Garden Diary - October 2019

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Summer's End
Sunday, 29 September 2019

It's the very end of September, Sunday 29 September to be exact. I'm taking cardboard over to Janet, for under mulch weed barrier. And also some of the lovely chicken of the woods mushroom I foraged a couple of days ago.

Pumpkins are piled on the bench. Janet doesn't save the seed from these
pumpkins. They are all 'naked' seed varieties - no shells. Saving the seed
would mean isolating the plants, right? That would be too much trouble.

Of course we go down to the garden. Luscious production of tomatoes and
peppers. Calendar may claim it is now autumn but the garden is abundant.

Eggplants, now, they are a summer season vegetable. It's different abroad.
In the UK they would need a poly tunnel or a greenhouse to produce at all.

Back in August the beets were just brave little seedlings. And now they are
really beginning to look like something. Beets are good for late season crop.

Green peas are another vegetable that enjoys cooler weather. Sow them for
an early crop in spring, and a second, later sowing for an autumn harvest too.

And sweet enough to enjoy eaten fresh and raw, right from the pod.

Flowers, too, are still going strong. Annuals such as these vivid pink cosmos

and the Chinese forget-me-nots, Cynoglossum amabile, popular with bees.

Butterflies are "cropping" also. We saw several of these beautiful black swallowtail
butterfly caterpillars. They feed on Umbelliferae flowers, such as carrots, as here and
also dill and parsley and Queen Anne's lace. These two are almost ready to pupate.

Janet's daughter and granddaughter are visiting. We fill the little girl's
little wagon with vegetables: broccoli, zucchini, cucumbers and peppers.

And I was sent home with delicious, freshly harvested vegetable too.

Autumn Harvest
Sunday, 6 October 2019

Strange, strange weather. Unexpected too. The temperature plunged on Friday night, all the way down to 32 degrees Fahrenheit, according to my rooftop weather station. A kiss of frost.

image courtesy Alfie Grillo. All rights reserved.
A call from Janet Saturday morning. The entire bed of sweet potatoes are blackened.

For reasons not worth going in to I cannot get over there today.

image courtesy Alfie Grillo. All rights reserved.
The sweet potatoes cannot wait. They will be dug today, then put down inside to cure.
Starchy when first dug, they must be stored in warm, 80 degree Fahrenheit and humid
conditions to develop the wonderful flavor we know. Janet cannot manage 80 degrees,
but can do 70 degrees Fahrenheit, intermittently spray with water. It just takes longer.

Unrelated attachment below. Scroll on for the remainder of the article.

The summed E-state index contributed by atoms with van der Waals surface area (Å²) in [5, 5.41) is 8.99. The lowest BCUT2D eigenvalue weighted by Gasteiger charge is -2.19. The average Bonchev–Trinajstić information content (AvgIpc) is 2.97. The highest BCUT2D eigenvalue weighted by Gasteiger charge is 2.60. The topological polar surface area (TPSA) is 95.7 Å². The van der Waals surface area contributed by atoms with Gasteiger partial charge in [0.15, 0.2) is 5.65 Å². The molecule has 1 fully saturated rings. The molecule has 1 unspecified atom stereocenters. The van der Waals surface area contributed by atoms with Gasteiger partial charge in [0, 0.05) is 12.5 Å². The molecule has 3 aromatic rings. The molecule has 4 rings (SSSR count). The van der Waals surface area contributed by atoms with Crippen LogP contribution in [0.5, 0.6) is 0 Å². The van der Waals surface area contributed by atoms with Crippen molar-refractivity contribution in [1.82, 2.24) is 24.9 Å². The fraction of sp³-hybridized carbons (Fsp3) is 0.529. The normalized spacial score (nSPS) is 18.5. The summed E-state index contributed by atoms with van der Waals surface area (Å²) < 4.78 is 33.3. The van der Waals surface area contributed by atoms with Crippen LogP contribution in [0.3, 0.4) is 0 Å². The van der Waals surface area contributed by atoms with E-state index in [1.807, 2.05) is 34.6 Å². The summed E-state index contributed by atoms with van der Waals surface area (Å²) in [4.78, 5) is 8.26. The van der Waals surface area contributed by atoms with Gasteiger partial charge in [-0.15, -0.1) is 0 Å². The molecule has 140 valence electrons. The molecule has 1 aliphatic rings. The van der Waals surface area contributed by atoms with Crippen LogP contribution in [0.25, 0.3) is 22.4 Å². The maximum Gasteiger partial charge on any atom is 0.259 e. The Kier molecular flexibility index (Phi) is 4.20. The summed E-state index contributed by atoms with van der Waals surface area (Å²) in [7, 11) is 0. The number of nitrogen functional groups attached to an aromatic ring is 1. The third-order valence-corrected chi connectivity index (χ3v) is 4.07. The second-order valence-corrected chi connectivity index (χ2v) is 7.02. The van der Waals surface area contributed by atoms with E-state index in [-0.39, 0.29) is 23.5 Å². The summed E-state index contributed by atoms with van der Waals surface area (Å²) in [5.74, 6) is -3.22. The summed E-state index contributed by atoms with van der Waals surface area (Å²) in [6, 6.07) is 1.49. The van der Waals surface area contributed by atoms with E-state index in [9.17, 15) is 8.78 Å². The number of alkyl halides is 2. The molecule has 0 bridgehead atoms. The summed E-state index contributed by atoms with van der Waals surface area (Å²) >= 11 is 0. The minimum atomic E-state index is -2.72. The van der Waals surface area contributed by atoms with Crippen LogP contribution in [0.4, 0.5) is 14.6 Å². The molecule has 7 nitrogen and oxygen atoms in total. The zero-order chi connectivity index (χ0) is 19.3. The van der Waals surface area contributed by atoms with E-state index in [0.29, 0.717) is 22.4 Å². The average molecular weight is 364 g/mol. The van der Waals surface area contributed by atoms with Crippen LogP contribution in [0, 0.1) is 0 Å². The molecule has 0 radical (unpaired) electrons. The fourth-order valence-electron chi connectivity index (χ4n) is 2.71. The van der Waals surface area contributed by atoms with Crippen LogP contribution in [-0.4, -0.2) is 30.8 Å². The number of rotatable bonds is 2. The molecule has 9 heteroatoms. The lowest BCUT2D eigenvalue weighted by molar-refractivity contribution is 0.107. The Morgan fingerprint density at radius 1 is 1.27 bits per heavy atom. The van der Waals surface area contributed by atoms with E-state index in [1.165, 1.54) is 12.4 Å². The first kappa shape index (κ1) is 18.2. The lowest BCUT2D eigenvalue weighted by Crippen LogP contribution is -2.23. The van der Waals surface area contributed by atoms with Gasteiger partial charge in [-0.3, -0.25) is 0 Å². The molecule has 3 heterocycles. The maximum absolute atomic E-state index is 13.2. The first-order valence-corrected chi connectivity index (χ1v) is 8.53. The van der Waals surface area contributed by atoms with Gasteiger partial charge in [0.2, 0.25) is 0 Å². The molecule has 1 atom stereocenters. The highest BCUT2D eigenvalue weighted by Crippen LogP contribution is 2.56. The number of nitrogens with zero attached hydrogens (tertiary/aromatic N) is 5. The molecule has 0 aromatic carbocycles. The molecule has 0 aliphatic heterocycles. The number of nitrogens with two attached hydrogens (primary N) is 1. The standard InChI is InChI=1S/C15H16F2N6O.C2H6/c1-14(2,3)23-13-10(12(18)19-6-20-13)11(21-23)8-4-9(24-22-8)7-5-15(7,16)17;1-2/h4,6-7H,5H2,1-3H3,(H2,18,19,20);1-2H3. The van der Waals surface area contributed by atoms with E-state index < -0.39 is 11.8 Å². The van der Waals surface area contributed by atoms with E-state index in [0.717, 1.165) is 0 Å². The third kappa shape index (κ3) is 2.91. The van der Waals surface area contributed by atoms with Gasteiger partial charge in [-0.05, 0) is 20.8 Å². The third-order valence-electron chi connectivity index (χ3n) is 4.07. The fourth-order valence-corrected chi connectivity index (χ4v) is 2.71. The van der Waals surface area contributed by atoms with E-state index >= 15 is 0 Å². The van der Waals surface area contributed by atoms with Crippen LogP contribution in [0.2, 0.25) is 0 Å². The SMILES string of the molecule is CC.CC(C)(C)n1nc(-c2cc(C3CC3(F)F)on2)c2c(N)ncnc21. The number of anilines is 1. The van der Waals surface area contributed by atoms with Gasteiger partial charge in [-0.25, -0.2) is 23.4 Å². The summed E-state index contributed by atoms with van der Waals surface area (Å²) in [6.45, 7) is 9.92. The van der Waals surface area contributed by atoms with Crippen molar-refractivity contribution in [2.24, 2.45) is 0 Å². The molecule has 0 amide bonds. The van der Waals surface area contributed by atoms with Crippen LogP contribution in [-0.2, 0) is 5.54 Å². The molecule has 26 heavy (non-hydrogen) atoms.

But I do get over to her garden on Sunday.

First things first - downstairs to admire the sweet potatoes. They are graded for

size. Each tray is labeled with the cultivar name. There are 3 heirloom varieties.

The original stock was bought in 2007 from Sand Hill Preservation Center. Janet start slips from her stored crop each spring, something which she says is very easy.They are:
Tennessee Top Mark, which is semi-bush, has a cut leaf, with dark pink skin, pale orange flesh, excellent mid-season yield.
Wakenda is an early, vining variety with a normal leaf, dark pink skin, dark orange flesh, excellent yields.
The third kind is Willowleaf, which is also early, semi-bush, has a cut leaf, light orange skin and flesh, excellent yield.

In the garden Janet plants Wakenda between the Tennessee Top Mark and Willowleaf, to separate the two cut leaf varieties. She raises her own slips to replant each year.

An aside: I remember when I was a little girl my mother would grow a sweet potato from the supermarket as a house plant. She'd choose one with little purple nubbins at one end. Three toothpicks wedged into the sweet potato to hold it upright in a mason jar of water. Roots would start to grow down, long leafy shoots would grow from the top, and there we had a fascinating vining, twining houseplant.

Another room in the basement has trays and trays of onions, and pails of potatoes.

Shelves hold jars of pickled cucumbers, and thick tomato puree made with
a steamer / juicer. The tomato juice is the jars off to the right, amber in color,
and the other jars are tomato puree. A steam juicer takes the place of boiling
down the puree but creates a lot of juice. Janet likes to drink the juice and
uses it for soup stock, etc. I've seen this called "tomato water" and it is nice.

Upstairs in the kitchen are two crocks of cucumbers, pickling in a spicy vinegar.

Down in the garden the tomato plants are fine but the more sensitive zucchini
have leaves limp and blackened by the touch of frost. Pity, as the next week or
even longer will be milder, frost free, suitable for continued growth. Not these.

Where the peanut plants had leaves touching the ground there is damage.
The leaves up in the air are fine, show no signs of damage. "Let's see . . ."

and Janet carefully forks up a clump. Yes! The peanuts are just about ready.

We go over to the compost heap where last spring's discards had been tossed.
They volunteered, covering the mound with such dense vines that weeds were
smothered. Janet pulls the heavy mat aside, digs a little and - sweet potatoes.

The seasons turn. The northern hemisphere of the earth tilts away from the sun.
Temperatures drop. The fall of the year, its descent into winter. But first, the harvest.

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